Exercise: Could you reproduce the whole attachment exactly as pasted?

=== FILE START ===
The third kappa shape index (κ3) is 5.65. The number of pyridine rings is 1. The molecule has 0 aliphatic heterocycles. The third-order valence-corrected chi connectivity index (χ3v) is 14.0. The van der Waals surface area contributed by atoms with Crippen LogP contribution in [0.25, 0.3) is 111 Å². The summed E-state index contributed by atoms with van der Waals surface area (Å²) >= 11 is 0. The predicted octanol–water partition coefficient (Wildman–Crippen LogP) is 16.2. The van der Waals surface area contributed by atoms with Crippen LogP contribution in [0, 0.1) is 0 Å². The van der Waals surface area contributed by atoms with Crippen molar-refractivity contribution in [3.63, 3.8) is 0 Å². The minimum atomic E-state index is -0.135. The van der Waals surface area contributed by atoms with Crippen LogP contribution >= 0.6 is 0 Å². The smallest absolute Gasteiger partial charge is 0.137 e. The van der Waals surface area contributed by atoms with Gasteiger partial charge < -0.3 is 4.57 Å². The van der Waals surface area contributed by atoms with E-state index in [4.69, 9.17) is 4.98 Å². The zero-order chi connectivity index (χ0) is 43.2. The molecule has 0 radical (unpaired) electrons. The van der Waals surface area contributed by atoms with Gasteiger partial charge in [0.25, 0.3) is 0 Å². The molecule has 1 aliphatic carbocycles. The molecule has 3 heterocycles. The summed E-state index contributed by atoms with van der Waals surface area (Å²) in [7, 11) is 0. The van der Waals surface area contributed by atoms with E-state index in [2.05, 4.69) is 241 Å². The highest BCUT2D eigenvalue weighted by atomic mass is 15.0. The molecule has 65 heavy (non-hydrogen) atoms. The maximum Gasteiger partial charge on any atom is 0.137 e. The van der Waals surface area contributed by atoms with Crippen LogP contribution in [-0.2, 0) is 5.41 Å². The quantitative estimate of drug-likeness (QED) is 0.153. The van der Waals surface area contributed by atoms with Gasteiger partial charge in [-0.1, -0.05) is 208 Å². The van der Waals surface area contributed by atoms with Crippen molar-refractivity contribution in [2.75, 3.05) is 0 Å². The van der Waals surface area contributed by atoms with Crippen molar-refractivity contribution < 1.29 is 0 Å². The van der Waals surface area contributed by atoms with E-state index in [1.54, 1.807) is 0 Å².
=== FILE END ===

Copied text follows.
The third kappa shape index (κ3) is 5.65. The number of pyridine rings is 1. The molecule has 0 aliphatic heterocycles. The third-order valence-corrected chi connectivity index (χ3v) is 14.0. The van der Waals surface area contributed by atoms with Crippen LogP contribution in [0.25, 0.3) is 111 Å². The summed E-state index contributed by atoms with van der Waals surface area (Å²) >= 11 is 0. The predicted octanol–water partition coefficient (Wildman–Crippen LogP) is 16.2. The van der Waals surface area contributed by atoms with Crippen LogP contribution in [0, 0.1) is 0 Å². The van der Waals surface area contributed by atoms with Crippen molar-refractivity contribution in [3.63, 3.8) is 0 Å². The minimum atomic E-state index is -0.135. The van der Waals surface area contributed by atoms with Crippen LogP contribution >= 0.6 is 0 Å². The smallest absolute Gasteiger partial charge is 0.137 e. The van der Waals surface area contributed by atoms with Gasteiger partial charge < -0.3 is 4.57 Å². The van der Waals surface area contributed by atoms with E-state index in [4.69, 9.17) is 4.98 Å². The zero-order chi connectivity index (χ0) is 43.2. The molecule has 0 radical (unpaired) electrons. The van der Waals surface area contributed by atoms with Gasteiger partial charge in [0.25, 0.3) is 0 Å². The molecule has 1 aliphatic carbocycles. The molecule has 3 heterocycles. The summed E-state index contributed by atoms with van der Waals surface area (Å²) in [7, 11) is 0. The van der Waals surface area contributed by atoms with E-state index in [2.05, 4.69) is 241 Å². The highest BCUT2D eigenvalue weighted by atomic mass is 15.0. The molecule has 65 heavy (non-hydrogen) atoms. The maximum Gasteiger partial charge on any atom is 0.137 e. The van der Waals surface area contributed by atoms with Crippen LogP contribution in [-0.2, 0) is 5.41 Å². The quantitative estimate of drug-likeness (QED) is 0.153. The van der Waals surface area contributed by atoms with Gasteiger partial charge in [-0.1, -0.05) is 208 Å². The van der Waals surface area contributed by atoms with Crippen molar-refractivity contribution in [2.75, 3.05) is 0 Å². The van der Waals surface area contributed by atoms with Crippen molar-refractivity contribution < 1.29 is 0 Å². The van der Waals surface area contributed by atoms with E-state index in [1.54, 1.807) is 0 Å².